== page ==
Customs officers have seized 24 bags containing 1.2 tonnes of shark fins and ray wings, the first seizure of its sort in Belgium.
The operation involved personnel from customs and excise, experts on animal exports from the federal public health ministry, the finance ministry and the federal food safety agency.
The goods were being transported on a flight from Liberia to Hong Kong, and labelled as dried fish and fish entrails. Given the vagueness of the description, customs called in officials from the public health ministry who are experts on CITES, the international convention on the trade in endangered species.
Five of the bags genuinely contained fish entrails; the others contained shark fins and ray wings, popular in East Asian cuisine. The shipment included parts not protected by the convention, mainly the wings of the guitarfish Glaucostegus, for which a procedure is underway, supported by Belgium and the EU. The wings of this fish contain less cartilage and more meat than others of the type, making it popular in the food trade, which has led to over-fishing.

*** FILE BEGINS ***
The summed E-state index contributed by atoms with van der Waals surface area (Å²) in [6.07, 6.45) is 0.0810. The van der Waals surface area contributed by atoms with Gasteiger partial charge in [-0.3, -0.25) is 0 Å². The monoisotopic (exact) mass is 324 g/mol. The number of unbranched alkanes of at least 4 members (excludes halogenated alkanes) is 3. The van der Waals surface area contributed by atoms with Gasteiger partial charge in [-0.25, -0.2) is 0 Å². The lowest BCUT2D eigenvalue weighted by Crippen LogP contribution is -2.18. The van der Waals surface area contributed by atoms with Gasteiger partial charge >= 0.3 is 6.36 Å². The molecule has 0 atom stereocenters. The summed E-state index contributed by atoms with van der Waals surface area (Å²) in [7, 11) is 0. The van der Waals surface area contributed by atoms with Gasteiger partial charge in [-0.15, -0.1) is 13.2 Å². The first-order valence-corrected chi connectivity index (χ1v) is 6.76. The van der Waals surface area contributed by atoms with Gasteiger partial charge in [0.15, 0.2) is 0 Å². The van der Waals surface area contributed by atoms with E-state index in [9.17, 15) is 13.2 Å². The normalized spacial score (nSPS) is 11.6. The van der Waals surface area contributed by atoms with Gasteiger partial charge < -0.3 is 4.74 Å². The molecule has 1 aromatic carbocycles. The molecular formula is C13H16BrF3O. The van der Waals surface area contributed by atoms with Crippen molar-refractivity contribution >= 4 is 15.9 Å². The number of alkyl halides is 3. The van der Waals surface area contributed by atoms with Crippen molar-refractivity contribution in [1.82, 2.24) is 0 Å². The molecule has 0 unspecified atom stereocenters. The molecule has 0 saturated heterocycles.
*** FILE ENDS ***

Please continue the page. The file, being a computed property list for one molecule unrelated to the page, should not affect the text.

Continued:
It also included fins from the hammerhead shark, protected by the convention since 2013. Its fins can only be traded with the necessary permits, which were not provided.
According to an estimate from the public health ministry, the shipment would have involved the killing of 1,600 to 2,000 animals, most of them young.
“A majority of sharks are captured when they are young, and never have the opportunity to grow into adults,” the ministry explained in a statement. This is another problem for diminishing stocks, as the fish never reaches the stage of reproducing. “The capture of adults is rare. This seizure demonstrates the need to continue to fight illegal and non-sustainable trade.”
The Brussels Times